The last may not have been heard about the brewing feud between the University of Jos and one of its host communities, Naraguta village over alleged land encroachment by the latter.
Investigation reveal that both the University authorities and the leadership of the community seem not ready to shift ground, as yet, as far as the matter is concern.
Our correspondent in Jos, the Plateau State capital, reports that while management of the second generation Ivory Tower vowed to continue with the fencing project of the land acquired from the defunct Nigeria Bricks and Clay Products Limited (a subsidiary of the Nigerian Mining Corporation), the community, on the other hand, insisted that continuation of the fencing project means an open invitation to anarchy.
A statement purportedly signed by one “Community Elder” of Naraguta, Alhaji Abubakar Ibrahim Nuhu and trending on the social media said: “the people of Naraguta community in Jos North LGA, following an emergency stakeholders meeting held in the palace of the village head last Sunday has “appealed to authorities at all levels to compel the University of Jos to stop the fencing work it started on the disputed area in the interest of peaceful coexistence”.
But a press release signed by Wilson Yale, Senior Deputy Registrar, Vice Chancellor’s Office vowed to continue with the digging of trenches around its property to ward off the “siege” laid on the University by what they described as “land grabbers”.
Giving further insight into the dispute, Yale disclosed that the land in contention was acquired “by the University through a competitive bidding from Bureau of Public Enterprises, BPE with Certificate of Occupancy, C of O No. PL9636 issued in 1988 measuring 119.50 hectares initially issued to Nigeria Bricks and Clay Products Limited”.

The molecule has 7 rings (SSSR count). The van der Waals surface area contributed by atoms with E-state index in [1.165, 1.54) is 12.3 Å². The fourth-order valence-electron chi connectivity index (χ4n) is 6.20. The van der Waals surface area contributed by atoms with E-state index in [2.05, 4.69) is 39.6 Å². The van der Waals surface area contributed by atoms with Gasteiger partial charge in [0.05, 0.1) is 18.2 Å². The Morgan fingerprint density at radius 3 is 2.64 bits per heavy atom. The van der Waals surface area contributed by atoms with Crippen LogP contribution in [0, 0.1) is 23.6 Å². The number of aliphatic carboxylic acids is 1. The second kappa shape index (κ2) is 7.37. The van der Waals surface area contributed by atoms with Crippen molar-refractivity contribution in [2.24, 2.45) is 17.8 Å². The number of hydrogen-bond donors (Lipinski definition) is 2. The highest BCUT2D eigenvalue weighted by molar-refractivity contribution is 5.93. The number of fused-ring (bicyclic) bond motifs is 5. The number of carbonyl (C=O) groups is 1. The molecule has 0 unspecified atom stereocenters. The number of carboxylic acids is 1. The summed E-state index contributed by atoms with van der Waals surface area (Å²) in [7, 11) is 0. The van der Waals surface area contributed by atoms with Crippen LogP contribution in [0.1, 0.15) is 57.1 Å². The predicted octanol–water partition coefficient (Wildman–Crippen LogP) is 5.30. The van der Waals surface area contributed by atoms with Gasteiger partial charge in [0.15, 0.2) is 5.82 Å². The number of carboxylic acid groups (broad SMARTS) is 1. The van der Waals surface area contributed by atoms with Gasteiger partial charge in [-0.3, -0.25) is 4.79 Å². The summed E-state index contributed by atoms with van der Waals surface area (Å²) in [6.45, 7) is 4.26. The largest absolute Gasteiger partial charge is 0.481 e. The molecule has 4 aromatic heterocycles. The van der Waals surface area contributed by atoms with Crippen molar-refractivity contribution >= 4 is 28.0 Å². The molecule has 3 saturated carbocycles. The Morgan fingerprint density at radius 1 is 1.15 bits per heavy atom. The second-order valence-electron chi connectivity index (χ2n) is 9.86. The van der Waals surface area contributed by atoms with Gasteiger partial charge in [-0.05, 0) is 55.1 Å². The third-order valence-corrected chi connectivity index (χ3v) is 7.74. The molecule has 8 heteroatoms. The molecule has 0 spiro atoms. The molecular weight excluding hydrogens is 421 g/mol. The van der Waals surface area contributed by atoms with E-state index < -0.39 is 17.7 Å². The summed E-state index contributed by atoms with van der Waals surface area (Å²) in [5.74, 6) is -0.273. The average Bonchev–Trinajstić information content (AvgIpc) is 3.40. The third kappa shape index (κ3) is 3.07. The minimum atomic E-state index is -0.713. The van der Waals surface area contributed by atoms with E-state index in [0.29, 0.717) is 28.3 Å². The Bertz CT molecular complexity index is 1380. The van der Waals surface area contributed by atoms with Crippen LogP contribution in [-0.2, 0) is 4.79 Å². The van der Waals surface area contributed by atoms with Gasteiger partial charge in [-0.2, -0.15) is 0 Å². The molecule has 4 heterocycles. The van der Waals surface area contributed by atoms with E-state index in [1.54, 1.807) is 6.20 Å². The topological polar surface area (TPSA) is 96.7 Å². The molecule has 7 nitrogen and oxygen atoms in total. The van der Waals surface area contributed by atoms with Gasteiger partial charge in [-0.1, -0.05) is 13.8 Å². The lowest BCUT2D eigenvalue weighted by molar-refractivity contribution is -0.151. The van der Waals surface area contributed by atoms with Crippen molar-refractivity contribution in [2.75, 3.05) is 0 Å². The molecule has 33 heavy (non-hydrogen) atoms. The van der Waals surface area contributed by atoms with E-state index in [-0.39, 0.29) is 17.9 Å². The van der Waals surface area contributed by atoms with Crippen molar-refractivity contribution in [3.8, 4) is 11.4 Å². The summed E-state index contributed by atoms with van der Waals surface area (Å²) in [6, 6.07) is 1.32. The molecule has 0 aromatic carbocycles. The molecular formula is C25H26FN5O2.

He added that the University sought the intervention of the Plateau State government when it discovered that some “land grabbers were encroaching and erecting illegal structures on the land”, stressing that the state government immediately set up a 10-man committee under the Chairmanship of the former Council Boss of Jos North and representatives from Ministries of Justice; Lands, Survey and Town Planning; Jos Metropolitan Development Board; University of Jos; the Jatau family; etc. And after studying the report of the panel, issued a White Paper in November 2019 which authenticated the C of O as belonging to the university, amongst other recommendations.
The statement went further to state that following the skirmishes that erupted last Saturday at Naraguta village over the issue, an emergency meeting convened by the state government came up with a 6-point resolution which included, amongst others, “that the University reserves the right to secure its property against encroachment and land grabbers, while all illegal buildings that sprung up after the acquisition of the land by the University should be demolished”.
“It is therefore preposterous for anybody to lay claim to the land and stop the legitimate owners from making use of their land,” Yale said.
However, statement credited to the community pointed to the contrary saying that until the “concerns raised by the community on the need to resolve some grey areas in the matter bordering on the actual extent of the land sold to the university, the misunderstanding may not abate”.
“The community also called on governments at all levels to order the stop of the fencing project embarked upon by the University of Jos as (we) are trying all that is needed to calm down youths of the community from taking the law into their hands,” the statement by Alhaji Nuhu added.
It would be recalled that violence broke out in Naraguta village last Saturday when some irate youths stormed the project site with the aim of stopping the digging of trenches for fencing the property.
The violence that ensued saw students of the University coming under attack, with a worship center, houses, cars and other properties set ablaze.
The Police authorities in Jos later confirmed the death of one person in the fracas.